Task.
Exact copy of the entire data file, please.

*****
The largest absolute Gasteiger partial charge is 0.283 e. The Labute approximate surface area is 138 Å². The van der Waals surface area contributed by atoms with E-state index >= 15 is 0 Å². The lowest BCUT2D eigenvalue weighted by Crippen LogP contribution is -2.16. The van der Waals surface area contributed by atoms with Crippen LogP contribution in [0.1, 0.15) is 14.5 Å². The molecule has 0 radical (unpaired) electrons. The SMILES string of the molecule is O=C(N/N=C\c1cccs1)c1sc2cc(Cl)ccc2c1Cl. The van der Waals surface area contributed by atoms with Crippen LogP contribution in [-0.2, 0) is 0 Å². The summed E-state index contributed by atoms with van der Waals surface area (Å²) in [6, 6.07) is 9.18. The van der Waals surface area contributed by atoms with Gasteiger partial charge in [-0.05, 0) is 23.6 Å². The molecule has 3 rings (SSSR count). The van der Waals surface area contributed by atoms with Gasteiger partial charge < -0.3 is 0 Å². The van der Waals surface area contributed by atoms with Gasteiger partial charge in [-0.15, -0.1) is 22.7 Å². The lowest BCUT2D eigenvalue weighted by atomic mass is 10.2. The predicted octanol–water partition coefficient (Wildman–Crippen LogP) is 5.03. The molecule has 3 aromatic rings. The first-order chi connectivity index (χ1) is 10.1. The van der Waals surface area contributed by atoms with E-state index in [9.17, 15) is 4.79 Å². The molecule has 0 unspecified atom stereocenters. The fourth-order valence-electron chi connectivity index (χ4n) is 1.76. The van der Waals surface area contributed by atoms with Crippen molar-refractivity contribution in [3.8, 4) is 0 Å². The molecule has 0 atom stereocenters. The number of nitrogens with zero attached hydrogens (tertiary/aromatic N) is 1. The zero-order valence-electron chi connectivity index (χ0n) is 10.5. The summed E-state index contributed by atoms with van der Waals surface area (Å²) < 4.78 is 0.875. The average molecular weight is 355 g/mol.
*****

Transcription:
The largest absolute Gasteiger partial charge is 0.283 e. The Labute approximate surface area is 138 Å². The van der Waals surface area contributed by atoms with E-state index >= 15 is 0 Å². The lowest BCUT2D eigenvalue weighted by Crippen LogP contribution is -2.16. The van der Waals surface area contributed by atoms with Crippen LogP contribution in [0.1, 0.15) is 14.5 Å². The molecule has 0 radical (unpaired) electrons. The SMILES string of the molecule is O=C(N/N=C\c1cccs1)c1sc2cc(Cl)ccc2c1Cl. The van der Waals surface area contributed by atoms with Crippen LogP contribution in [-0.2, 0) is 0 Å². The summed E-state index contributed by atoms with van der Waals surface area (Å²) in [6, 6.07) is 9.18. The van der Waals surface area contributed by atoms with Gasteiger partial charge in [-0.05, 0) is 23.6 Å². The molecule has 3 rings (SSSR count). The van der Waals surface area contributed by atoms with Gasteiger partial charge < -0.3 is 0 Å². The van der Waals surface area contributed by atoms with Gasteiger partial charge in [-0.15, -0.1) is 22.7 Å². The lowest BCUT2D eigenvalue weighted by atomic mass is 10.2. The predicted octanol–water partition coefficient (Wildman–Crippen LogP) is 5.03. The molecule has 3 aromatic rings. The first-order chi connectivity index (χ1) is 10.1. The van der Waals surface area contributed by atoms with E-state index in [9.17, 15) is 4.79 Å². The molecule has 0 unspecified atom stereocenters. The fourth-order valence-electron chi connectivity index (χ4n) is 1.76. The van der Waals surface area contributed by atoms with Crippen molar-refractivity contribution in [3.8, 4) is 0 Å². The molecule has 0 atom stereocenters. The number of nitrogens with zero attached hydrogens (tertiary/aromatic N) is 1. The zero-order valence-electron chi connectivity index (χ0n) is 10.5. The summed E-state index contributed by atoms with van der Waals surface area (Å²) < 4.78 is 0.875. The average molecular weight is 355 g/mol.